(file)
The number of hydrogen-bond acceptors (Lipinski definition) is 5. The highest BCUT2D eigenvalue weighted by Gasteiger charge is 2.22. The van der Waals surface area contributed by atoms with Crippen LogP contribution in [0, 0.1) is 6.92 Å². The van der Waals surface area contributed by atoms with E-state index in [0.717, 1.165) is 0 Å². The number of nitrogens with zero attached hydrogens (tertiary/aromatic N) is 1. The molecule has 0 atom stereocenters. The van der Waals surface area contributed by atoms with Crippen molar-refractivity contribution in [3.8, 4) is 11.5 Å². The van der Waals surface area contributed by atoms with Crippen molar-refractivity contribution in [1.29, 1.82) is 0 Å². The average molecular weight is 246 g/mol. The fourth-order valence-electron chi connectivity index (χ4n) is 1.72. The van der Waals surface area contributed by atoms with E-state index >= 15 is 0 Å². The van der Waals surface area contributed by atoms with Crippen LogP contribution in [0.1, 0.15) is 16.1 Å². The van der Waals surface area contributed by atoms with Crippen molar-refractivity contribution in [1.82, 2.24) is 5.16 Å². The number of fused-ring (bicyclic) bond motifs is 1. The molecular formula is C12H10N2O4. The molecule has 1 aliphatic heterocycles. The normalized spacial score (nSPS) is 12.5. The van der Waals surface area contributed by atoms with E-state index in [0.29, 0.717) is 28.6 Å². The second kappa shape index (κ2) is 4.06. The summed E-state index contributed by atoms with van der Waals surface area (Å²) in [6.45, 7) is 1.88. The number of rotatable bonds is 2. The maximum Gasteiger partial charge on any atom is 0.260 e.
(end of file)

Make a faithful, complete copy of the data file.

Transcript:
The number of hydrogen-bond acceptors (Lipinski definition) is 5. The highest BCUT2D eigenvalue weighted by Gasteiger charge is 2.22. The van der Waals surface area contributed by atoms with Crippen LogP contribution in [0, 0.1) is 6.92 Å². The van der Waals surface area contributed by atoms with E-state index in [0.717, 1.165) is 0 Å². The number of nitrogens with zero attached hydrogens (tertiary/aromatic N) is 1. The molecule has 0 atom stereocenters. The van der Waals surface area contributed by atoms with Crippen molar-refractivity contribution in [3.8, 4) is 11.5 Å². The van der Waals surface area contributed by atoms with Crippen molar-refractivity contribution in [1.29, 1.82) is 0 Å². The average molecular weight is 246 g/mol. The fourth-order valence-electron chi connectivity index (χ4n) is 1.72. The van der Waals surface area contributed by atoms with E-state index >= 15 is 0 Å². The van der Waals surface area contributed by atoms with Crippen LogP contribution in [0.1, 0.15) is 16.1 Å². The van der Waals surface area contributed by atoms with Crippen molar-refractivity contribution in [1.82, 2.24) is 5.16 Å². The number of fused-ring (bicyclic) bond motifs is 1. The molecular formula is C12H10N2O4. The molecule has 1 aliphatic heterocycles. The normalized spacial score (nSPS) is 12.5. The van der Waals surface area contributed by atoms with E-state index in [0.29, 0.717) is 28.6 Å². The second kappa shape index (κ2) is 4.06. The summed E-state index contributed by atoms with van der Waals surface area (Å²) in [6.45, 7) is 1.88. The number of rotatable bonds is 2. The maximum Gasteiger partial charge on any atom is 0.260 e.